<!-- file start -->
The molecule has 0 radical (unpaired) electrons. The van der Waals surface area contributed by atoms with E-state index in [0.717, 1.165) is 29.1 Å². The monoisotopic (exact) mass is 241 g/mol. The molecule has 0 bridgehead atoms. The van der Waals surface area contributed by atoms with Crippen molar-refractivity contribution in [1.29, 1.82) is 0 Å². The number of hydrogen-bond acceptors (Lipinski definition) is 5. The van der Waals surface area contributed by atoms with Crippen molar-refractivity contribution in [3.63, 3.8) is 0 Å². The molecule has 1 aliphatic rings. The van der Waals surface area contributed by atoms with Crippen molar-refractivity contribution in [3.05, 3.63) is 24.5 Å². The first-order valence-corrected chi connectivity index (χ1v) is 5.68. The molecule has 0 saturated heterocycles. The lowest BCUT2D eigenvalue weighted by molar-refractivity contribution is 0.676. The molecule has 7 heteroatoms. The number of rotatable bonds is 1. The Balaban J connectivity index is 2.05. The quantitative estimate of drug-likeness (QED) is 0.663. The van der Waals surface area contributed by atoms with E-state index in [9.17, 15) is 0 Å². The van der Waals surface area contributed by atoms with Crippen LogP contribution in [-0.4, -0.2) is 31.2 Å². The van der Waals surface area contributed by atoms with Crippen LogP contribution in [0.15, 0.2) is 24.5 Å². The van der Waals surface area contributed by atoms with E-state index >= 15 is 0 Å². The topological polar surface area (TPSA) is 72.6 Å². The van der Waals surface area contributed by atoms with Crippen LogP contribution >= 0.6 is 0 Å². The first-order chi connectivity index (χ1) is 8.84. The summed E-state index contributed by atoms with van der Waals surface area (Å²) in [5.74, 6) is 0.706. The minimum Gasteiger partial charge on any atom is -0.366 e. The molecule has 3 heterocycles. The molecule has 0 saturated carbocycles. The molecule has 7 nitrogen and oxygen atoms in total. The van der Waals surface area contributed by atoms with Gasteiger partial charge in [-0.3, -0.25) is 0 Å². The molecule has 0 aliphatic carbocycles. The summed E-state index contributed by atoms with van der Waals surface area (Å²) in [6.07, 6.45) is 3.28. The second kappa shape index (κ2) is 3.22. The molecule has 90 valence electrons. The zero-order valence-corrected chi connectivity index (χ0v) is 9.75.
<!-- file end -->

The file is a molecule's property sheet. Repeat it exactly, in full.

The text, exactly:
The molecule has 0 radical (unpaired) electrons. The van der Waals surface area contributed by atoms with E-state index in [0.717, 1.165) is 29.1 Å². The monoisotopic (exact) mass is 241 g/mol. The molecule has 0 bridgehead atoms. The van der Waals surface area contributed by atoms with Crippen molar-refractivity contribution in [1.29, 1.82) is 0 Å². The number of hydrogen-bond acceptors (Lipinski definition) is 5. The van der Waals surface area contributed by atoms with Crippen molar-refractivity contribution in [3.63, 3.8) is 0 Å². The molecule has 1 aliphatic rings. The van der Waals surface area contributed by atoms with Crippen molar-refractivity contribution in [3.05, 3.63) is 24.5 Å². The first-order valence-corrected chi connectivity index (χ1v) is 5.68. The molecule has 0 saturated heterocycles. The lowest BCUT2D eigenvalue weighted by molar-refractivity contribution is 0.676. The molecule has 7 heteroatoms. The number of rotatable bonds is 1. The Balaban J connectivity index is 2.05. The quantitative estimate of drug-likeness (QED) is 0.663. The van der Waals surface area contributed by atoms with E-state index in [9.17, 15) is 0 Å². The van der Waals surface area contributed by atoms with Crippen LogP contribution in [-0.4, -0.2) is 31.2 Å². The van der Waals surface area contributed by atoms with Crippen LogP contribution in [0.15, 0.2) is 24.5 Å². The van der Waals surface area contributed by atoms with E-state index >= 15 is 0 Å². The topological polar surface area (TPSA) is 72.6 Å². The van der Waals surface area contributed by atoms with Crippen LogP contribution >= 0.6 is 0 Å². The first-order chi connectivity index (χ1) is 8.84. The summed E-state index contributed by atoms with van der Waals surface area (Å²) in [5.74, 6) is 0.706. The minimum Gasteiger partial charge on any atom is -0.366 e. The molecule has 3 heterocycles. The molecule has 0 saturated carbocycles. The molecule has 7 nitrogen and oxygen atoms in total. The van der Waals surface area contributed by atoms with Gasteiger partial charge in [-0.3, -0.25) is 0 Å². The molecule has 0 aliphatic carbocycles. The summed E-state index contributed by atoms with van der Waals surface area (Å²) in [6.07, 6.45) is 3.28. The second kappa shape index (κ2) is 3.22. The molecule has 90 valence electrons. The zero-order valence-corrected chi connectivity index (χ0v) is 9.75.